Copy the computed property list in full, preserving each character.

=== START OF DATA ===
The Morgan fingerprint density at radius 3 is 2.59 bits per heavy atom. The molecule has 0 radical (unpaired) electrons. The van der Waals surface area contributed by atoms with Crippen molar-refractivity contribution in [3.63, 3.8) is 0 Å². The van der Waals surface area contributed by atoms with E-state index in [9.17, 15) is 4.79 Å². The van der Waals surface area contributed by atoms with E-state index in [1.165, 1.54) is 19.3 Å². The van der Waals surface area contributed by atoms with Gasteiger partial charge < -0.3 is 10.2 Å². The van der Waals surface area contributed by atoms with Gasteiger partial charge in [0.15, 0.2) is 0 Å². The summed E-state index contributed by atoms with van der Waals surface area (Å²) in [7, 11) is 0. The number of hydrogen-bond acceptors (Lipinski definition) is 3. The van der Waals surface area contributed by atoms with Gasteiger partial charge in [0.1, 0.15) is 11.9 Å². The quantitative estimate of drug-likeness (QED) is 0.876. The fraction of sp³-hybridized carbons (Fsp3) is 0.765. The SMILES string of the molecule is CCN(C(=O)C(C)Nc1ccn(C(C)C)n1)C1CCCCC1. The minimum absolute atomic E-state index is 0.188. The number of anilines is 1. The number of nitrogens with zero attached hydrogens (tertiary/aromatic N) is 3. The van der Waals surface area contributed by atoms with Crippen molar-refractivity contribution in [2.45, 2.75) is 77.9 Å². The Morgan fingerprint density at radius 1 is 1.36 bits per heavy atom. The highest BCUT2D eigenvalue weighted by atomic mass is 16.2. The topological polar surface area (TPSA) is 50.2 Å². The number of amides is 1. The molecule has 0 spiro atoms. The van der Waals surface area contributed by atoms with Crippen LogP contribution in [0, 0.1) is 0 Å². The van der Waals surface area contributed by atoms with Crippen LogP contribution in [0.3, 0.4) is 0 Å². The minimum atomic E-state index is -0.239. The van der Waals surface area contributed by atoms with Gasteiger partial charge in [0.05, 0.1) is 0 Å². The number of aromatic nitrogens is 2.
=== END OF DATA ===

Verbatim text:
The Morgan fingerprint density at radius 3 is 2.59 bits per heavy atom. The molecule has 0 radical (unpaired) electrons. The van der Waals surface area contributed by atoms with Crippen molar-refractivity contribution in [3.63, 3.8) is 0 Å². The van der Waals surface area contributed by atoms with E-state index in [9.17, 15) is 4.79 Å². The van der Waals surface area contributed by atoms with E-state index in [1.165, 1.54) is 19.3 Å². The van der Waals surface area contributed by atoms with Gasteiger partial charge < -0.3 is 10.2 Å². The van der Waals surface area contributed by atoms with Gasteiger partial charge in [0.15, 0.2) is 0 Å². The summed E-state index contributed by atoms with van der Waals surface area (Å²) in [7, 11) is 0. The number of hydrogen-bond acceptors (Lipinski definition) is 3. The van der Waals surface area contributed by atoms with Gasteiger partial charge in [0.1, 0.15) is 11.9 Å². The quantitative estimate of drug-likeness (QED) is 0.876. The fraction of sp³-hybridized carbons (Fsp3) is 0.765. The SMILES string of the molecule is CCN(C(=O)C(C)Nc1ccn(C(C)C)n1)C1CCCCC1. The minimum absolute atomic E-state index is 0.188. The number of anilines is 1. The number of nitrogens with zero attached hydrogens (tertiary/aromatic N) is 3. The van der Waals surface area contributed by atoms with Crippen molar-refractivity contribution in [2.45, 2.75) is 77.9 Å². The Morgan fingerprint density at radius 1 is 1.36 bits per heavy atom. The highest BCUT2D eigenvalue weighted by atomic mass is 16.2. The topological polar surface area (TPSA) is 50.2 Å². The number of amides is 1. The molecule has 0 spiro atoms. The van der Waals surface area contributed by atoms with Crippen LogP contribution in [0, 0.1) is 0 Å². The van der Waals surface area contributed by atoms with Crippen LogP contribution in [0.3, 0.4) is 0 Å². The minimum atomic E-state index is -0.239. The van der Waals surface area contributed by atoms with Gasteiger partial charge in [0.05, 0.1) is 0 Å². The number of aromatic nitrogens is 2.